Discover more from Fike's Substack
How do you find your creative pitstop?
It may just be the next fork in the road.
One of my favorite little moments in the original Muppet Movie is the ‘fork in the road’ scene where Kermit and Fozzie are on their road trip journey and struggling with their map. Kermit says turn left at the fork in the road, and they look up and veer left at the LITERAL fork in the road. Sight gags. Gotta’ love ‘em.
But the thing is–
Wouldn’t it be great if it was THAT obvious?
There is a power to meandering. We are prone to creating artificial end points to the phases of our lives. And – more often than not – these end points allow us to take stock of who we are, what we do, and what we want out of life.
Embracing Our Creative Phases
The same can be said for our different stages of creative work. I used to draw myself as a pro basketball player, then realizing as a 5’3” 13 year old that it might not be in the cards for me, moved on to other passions. I started writing fan fiction for Star Wars as an early teen1, spending summer vacations with a five star journal jotting down random tales of Jedi battles and the like. After high school, I got into filmmaking and screenwriting as a craft. I don’t think I ever really became great at either, but it was a phase for me.
I remember being so discouraged as I waded out into new creative waters, struggling against the currents when I couldn’t immediately gain superstar-dom.
Why was this so hard? Why couldn’t I be like [creator x]?
Every step in our creative journey brings with it pieces of our future creative self. I picked up my penchant for visual storytelling and camera direction that would serve me well as I wrote my Department for Mutated Persons2 series . My fan fiction days allowed me to hone my dialog writing craft, rather than focus on world building. It was over 10 years ago, that this idea of the gap in my talent versus my taste became apparent to me, when I saw this video by Daniel Sax about the great writer and communicator, Ira Glass. In THE GAP, Ira Glass talks about the tension point where our talents and our taste – our ability to discern great art – don't meet, and how we can overcome that.
THE GAP by Ira Glass is one of my favorite creative pep talks when I’m lacking confidence.
I don’t know if I ever really got over the hump as far as talent vs. taste. But I was able to think about this dichotomy, and it allowed me to appreciate the creative struggle for what it was: an opportunity to grow. Not all of my new creative endeavors would become part of my lifelong creative toolkit. Sometimes they would just be little pitstops on the road trip, and – taking a left at the fork in the road – I’d leave them behind while bringing a piece of the experience along for the next stop of the ride.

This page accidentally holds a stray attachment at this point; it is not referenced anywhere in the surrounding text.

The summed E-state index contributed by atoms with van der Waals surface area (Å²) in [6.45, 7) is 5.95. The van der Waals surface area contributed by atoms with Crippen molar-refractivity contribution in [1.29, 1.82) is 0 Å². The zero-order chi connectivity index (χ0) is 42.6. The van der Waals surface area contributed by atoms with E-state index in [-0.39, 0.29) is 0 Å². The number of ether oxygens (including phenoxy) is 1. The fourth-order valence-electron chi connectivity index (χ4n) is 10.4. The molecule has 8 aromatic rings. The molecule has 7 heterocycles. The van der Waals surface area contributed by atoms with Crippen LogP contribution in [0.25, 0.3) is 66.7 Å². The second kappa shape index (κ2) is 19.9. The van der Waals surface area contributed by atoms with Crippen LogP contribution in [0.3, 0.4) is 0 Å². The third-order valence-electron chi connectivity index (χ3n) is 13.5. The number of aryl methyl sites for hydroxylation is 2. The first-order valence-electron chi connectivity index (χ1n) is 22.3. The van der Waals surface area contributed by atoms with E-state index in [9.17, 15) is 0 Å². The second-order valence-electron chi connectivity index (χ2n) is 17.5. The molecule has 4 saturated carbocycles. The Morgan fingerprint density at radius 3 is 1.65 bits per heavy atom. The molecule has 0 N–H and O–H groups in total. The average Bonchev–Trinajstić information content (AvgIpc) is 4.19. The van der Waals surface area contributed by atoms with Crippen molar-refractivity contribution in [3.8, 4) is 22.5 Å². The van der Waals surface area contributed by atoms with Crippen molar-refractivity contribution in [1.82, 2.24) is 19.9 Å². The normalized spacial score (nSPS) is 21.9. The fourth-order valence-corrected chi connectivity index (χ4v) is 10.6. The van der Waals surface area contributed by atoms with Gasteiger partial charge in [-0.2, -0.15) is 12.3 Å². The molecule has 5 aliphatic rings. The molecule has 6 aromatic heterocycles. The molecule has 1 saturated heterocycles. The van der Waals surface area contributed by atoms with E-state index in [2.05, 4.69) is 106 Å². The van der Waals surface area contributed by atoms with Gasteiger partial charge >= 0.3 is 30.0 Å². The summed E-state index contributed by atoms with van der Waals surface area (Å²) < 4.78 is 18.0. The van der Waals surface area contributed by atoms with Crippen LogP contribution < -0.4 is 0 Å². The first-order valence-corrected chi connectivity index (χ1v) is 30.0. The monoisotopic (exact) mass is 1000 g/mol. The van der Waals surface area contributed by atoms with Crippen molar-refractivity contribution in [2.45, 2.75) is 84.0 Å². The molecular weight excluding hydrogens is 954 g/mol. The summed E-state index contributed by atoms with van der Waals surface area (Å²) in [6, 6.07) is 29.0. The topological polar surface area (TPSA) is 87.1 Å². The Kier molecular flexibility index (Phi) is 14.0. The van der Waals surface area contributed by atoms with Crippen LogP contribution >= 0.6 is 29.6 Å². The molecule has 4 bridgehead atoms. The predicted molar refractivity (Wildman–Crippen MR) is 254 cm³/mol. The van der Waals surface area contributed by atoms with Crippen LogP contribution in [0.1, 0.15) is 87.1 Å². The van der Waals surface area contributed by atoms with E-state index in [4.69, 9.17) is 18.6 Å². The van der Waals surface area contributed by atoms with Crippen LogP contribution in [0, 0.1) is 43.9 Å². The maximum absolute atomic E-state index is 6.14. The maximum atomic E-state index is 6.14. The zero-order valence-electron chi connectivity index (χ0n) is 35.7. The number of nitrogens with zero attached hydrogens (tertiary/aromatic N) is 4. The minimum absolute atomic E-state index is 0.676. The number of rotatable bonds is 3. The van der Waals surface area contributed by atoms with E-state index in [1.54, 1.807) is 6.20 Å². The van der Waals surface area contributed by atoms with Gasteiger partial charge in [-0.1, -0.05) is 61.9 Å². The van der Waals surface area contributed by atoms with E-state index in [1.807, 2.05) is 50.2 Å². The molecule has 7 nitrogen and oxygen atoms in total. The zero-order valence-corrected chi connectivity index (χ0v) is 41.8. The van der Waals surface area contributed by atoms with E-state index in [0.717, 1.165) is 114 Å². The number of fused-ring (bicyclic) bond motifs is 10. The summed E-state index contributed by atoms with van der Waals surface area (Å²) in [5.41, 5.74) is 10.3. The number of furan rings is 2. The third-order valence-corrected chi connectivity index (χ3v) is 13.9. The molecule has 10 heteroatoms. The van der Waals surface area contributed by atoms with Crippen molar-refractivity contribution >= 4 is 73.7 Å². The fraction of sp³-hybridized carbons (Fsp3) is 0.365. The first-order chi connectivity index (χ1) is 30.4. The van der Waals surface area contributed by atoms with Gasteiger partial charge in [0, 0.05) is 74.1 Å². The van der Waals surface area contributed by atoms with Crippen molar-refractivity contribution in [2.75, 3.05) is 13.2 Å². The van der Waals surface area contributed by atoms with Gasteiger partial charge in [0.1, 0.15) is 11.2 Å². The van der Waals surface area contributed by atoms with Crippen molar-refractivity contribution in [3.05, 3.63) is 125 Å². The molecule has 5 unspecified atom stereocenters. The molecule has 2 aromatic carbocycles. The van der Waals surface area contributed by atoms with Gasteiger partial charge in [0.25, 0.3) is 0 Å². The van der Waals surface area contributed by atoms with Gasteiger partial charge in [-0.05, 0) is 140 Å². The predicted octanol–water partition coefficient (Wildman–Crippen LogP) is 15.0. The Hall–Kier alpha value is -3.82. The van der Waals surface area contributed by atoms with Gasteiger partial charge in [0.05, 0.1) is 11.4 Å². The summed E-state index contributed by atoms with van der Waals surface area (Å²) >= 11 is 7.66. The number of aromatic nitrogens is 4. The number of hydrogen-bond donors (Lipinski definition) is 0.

Not all of my new creative endeavors would become part of my lifelong creative toolkit.
It’s become important to me to see my creative journey as a mad scientist rather than a master artisan. Not every piece goes in the Louvre. Not every word is poetry. Not every post is gold. We all can tinker in the lab, and be happy with the results if we glean some new nugget in betterment of our process. We’re all first drafts in need of refinement and editing, and that’s a good thing. I’m so grateful for the voices in my life that have the confidence to tell me how it is, to like the things they like, and to tell me when they don’t.
This perspective also makes us more open to critique, to listening to others speak into our work and our lives in ways that can help us hone what we do. When all the things we make aren’t WHO we are, we’re less inclined to take feedback as personal attacks.
Your Next Big Try
This is not to say we can’t make art that is deeply personal to us, just that not all art should be deeply personal projects. Sometimes, you’re just in the lab frankensteining3 things together. And the experiment might blow up in your goggled face, and you'll just jot down a few notes for the next big try.
Sometimes, you’re just in the lab frankensteining things together. And the experiment might blow up in your goggled face, and you'll just jot down a few notes for the next big try.
So go try. Meander in the creative soup. Look for a literal fork in the road. Strap on your goggles and mash some art together. Be courageous enough to be silly with your art. Experiment. Take critiques. Understand that this is all a process, and – eventually – the road leads somewhere.
Thanks for reading my Substack! Subscribe for free to receive new posts and support my work.
Shout out to my “Maclunkey stage” as Jon and Andrew like to joke on our I Freaking Love That Movie podcast.
Don’t look it up. It’s a word, trust me.